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November 25, 2010 · 1:04 am

BC Diary: NAC A, Day 4

Last day. Same number of events as yesterday but about 100 fewer fencers.

The largest event today is the Div I MS. It was originally planned for 12 strips for both pools and DEs, but the assigners decide we should send out all 18 pools at the same time, and then put them on only 8 strips for the DEs. Doesn’t change the length of the event much, but reduces the number of referees needed later in the day, always good on the last day when many will be leaving for home before the fencing is done.

We’ve also got 11 pools of Div II ME, 3 pools of Vet50 WF, and 1 pool each in Vet 60 and Vet 70 WF, so there’s plenty of room for everything to start. It’s a pretty easy schedule to assign strips for, but as the day progresses I’ll need to move the fencing in toward the BC stage so I can release strips to the armorers for teardown.

At some point, I hear that sabre coaches are trying to persuade the assigners to use the replay systems for the 32 on for the MS. With as few replay systems as we have, that’s not going to happen today, but maybe someday.

The officials’ lunch today is Domino’s Pizza. Sigh.

I’m always mildly frustrated on the last day. I’ve got my plan for releasing strips all figured out, but the fencing needs to catch up to the plan before I can do anything about it. Once the Div II WS—the largest of the afternoon events—is into DEs, though, we’re on the downhill slope, so the armorers can have pods J and K.

Within another couple of hours, we’re into the 8 for all of the last four events, so fencing is down to just pods D through G, and the armorers are taking down and packing up the scoring machines on all the rest. Looks like they’ll get that pretty well done by the time the hired crew shows up to pack the strips. Now it’s just a race to see which way the gold medal bouts will queue up to use the finals strip.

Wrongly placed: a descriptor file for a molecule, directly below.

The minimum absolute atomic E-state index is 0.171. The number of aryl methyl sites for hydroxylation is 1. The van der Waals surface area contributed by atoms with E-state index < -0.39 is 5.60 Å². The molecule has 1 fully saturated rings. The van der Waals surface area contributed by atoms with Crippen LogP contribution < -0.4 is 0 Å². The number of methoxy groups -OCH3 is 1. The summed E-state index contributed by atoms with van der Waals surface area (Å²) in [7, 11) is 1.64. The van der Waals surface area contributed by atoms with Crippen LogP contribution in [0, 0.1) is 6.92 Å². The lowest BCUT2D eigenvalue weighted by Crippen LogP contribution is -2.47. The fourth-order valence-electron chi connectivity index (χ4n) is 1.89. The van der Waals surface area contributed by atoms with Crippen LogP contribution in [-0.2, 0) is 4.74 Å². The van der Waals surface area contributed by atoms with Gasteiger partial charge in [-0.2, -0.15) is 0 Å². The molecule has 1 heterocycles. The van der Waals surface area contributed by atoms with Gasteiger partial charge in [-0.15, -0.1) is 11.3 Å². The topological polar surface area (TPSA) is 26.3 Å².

While those 8s are fencing out, we start to collect our stuff for packing. Somebody retrieves our pushpins from the bulletin boards and others collect abandoned pencils and clipboards from the empty scoring tables. (With the numbering experiment, we don’t need to track down laminated strip numbers this time.)

We end up beating the projected finish time by a few minutes.

Once the fencing’s finished, we get serious about packing up. We’ve reduced the gear we haul around substantially over the last season or two, and labeled all our bins so we pack everything into the same containers they came from. The computers go into their nice padded crate, and the printers into their boxes, and we line up all our bins and boxes and crates ready for our big black shipping crate.

When I first started working BC, we stacked all our boxes on a pallet and wrapped it all up in shrinkwrap. Now it’s a 3-dimensional jigsaw puzzle to place all the assorted crates and bins into the big crate so that the lid will fit. This time we even have a foot or so of room left on the top .

We’re done and out by shortly after 7:00 pm. The armorers will be there for a while longer, but it doesn’t look like it will be a long evening for them, either.

Monday stats:
10 events
387 competitors
End of competition: approximately 6:00 pm

Alarm’s set for 5:45 am, so I won’t miss my shuttle to the airport.

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BC Diary: NAC A, Day 3

Today’s schedule is much like yesterday’s, with two large events starting in the morning, and one fairly large and a bunch of smaller ones coming in around midday. Like yesterday’s ME, today’s Div I WE will have repechage, but it’s only half the size, so it shouldn’t last quite so long—only 9 hours or so, instead of the nearly 12 the ME took yesterday. The larger afternoon event is Div II MS, too, so that will go relatively fast, too.

Lunch is definitely better today—chicken alfredo, pasta with meatballs, veggie alfredo. Good to have the protein.

Nothing much out of the ordinary; fencing just plugs along until we’re done. It’s technically a late night, because we finish after 7:00 pm, but nobody much bothers with eating here, because we’re done early enough to make it to a restaurant for dinner. It’s nice to be awake enough to be able to finish a beer.

Sunday stats:

10 events
493 competitors
End of competition: 8:ooish

Alarm’s set for 6:00 am.